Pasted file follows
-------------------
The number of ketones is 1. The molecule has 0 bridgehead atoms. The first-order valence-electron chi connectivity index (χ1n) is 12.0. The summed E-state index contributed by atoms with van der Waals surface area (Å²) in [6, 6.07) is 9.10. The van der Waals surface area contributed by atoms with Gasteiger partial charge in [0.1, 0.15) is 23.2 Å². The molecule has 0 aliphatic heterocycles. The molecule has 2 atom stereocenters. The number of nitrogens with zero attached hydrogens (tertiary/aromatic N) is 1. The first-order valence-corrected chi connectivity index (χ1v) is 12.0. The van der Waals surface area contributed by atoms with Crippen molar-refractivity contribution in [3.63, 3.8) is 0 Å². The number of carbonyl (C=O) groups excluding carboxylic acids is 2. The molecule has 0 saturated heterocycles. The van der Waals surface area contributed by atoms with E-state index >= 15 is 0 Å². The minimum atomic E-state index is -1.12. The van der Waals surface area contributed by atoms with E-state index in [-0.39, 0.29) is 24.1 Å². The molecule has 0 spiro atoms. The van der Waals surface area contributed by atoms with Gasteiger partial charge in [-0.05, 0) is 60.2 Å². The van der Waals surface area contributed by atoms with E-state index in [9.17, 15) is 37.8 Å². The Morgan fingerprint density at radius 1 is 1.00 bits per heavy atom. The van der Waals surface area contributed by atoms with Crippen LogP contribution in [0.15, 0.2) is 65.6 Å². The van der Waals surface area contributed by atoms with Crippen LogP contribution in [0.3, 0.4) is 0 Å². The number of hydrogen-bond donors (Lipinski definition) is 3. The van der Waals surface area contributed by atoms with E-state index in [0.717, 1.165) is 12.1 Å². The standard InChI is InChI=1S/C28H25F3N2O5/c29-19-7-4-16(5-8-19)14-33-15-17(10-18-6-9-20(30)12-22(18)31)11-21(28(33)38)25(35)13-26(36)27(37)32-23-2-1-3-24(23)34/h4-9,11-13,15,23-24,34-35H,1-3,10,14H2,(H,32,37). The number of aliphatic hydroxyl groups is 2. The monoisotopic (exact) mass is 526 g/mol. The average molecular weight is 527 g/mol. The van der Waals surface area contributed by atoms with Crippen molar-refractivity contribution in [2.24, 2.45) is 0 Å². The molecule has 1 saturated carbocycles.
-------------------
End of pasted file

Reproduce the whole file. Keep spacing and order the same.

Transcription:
The number of ketones is 1. The molecule has 0 bridgehead atoms. The first-order valence-electron chi connectivity index (χ1n) is 12.0. The summed E-state index contributed by atoms with van der Waals surface area (Å²) in [6, 6.07) is 9.10. The van der Waals surface area contributed by atoms with Gasteiger partial charge in [0.1, 0.15) is 23.2 Å². The molecule has 0 aliphatic heterocycles. The molecule has 2 atom stereocenters. The number of nitrogens with zero attached hydrogens (tertiary/aromatic N) is 1. The first-order valence-corrected chi connectivity index (χ1v) is 12.0. The van der Waals surface area contributed by atoms with Crippen molar-refractivity contribution in [3.63, 3.8) is 0 Å². The number of carbonyl (C=O) groups excluding carboxylic acids is 2. The molecule has 0 saturated heterocycles. The van der Waals surface area contributed by atoms with E-state index >= 15 is 0 Å². The minimum atomic E-state index is -1.12. The van der Waals surface area contributed by atoms with E-state index in [-0.39, 0.29) is 24.1 Å². The molecule has 0 spiro atoms. The van der Waals surface area contributed by atoms with Gasteiger partial charge in [-0.05, 0) is 60.2 Å². The van der Waals surface area contributed by atoms with E-state index in [9.17, 15) is 37.8 Å². The Morgan fingerprint density at radius 1 is 1.00 bits per heavy atom. The van der Waals surface area contributed by atoms with Crippen LogP contribution in [0.15, 0.2) is 65.6 Å². The van der Waals surface area contributed by atoms with Crippen LogP contribution in [0.3, 0.4) is 0 Å². The number of hydrogen-bond donors (Lipinski definition) is 3. The van der Waals surface area contributed by atoms with E-state index in [0.717, 1.165) is 12.1 Å². The standard InChI is InChI=1S/C28H25F3N2O5/c29-19-7-4-16(5-8-19)14-33-15-17(10-18-6-9-20(30)12-22(18)31)11-21(28(33)38)25(35)13-26(36)27(37)32-23-2-1-3-24(23)34/h4-9,11-13,15,23-24,34-35H,1-3,10,14H2,(H,32,37). The number of aliphatic hydroxyl groups is 2. The monoisotopic (exact) mass is 526 g/mol. The average molecular weight is 527 g/mol. The van der Waals surface area contributed by atoms with Crippen molar-refractivity contribution in [2.24, 2.45) is 0 Å². The molecule has 1 saturated carbocycles.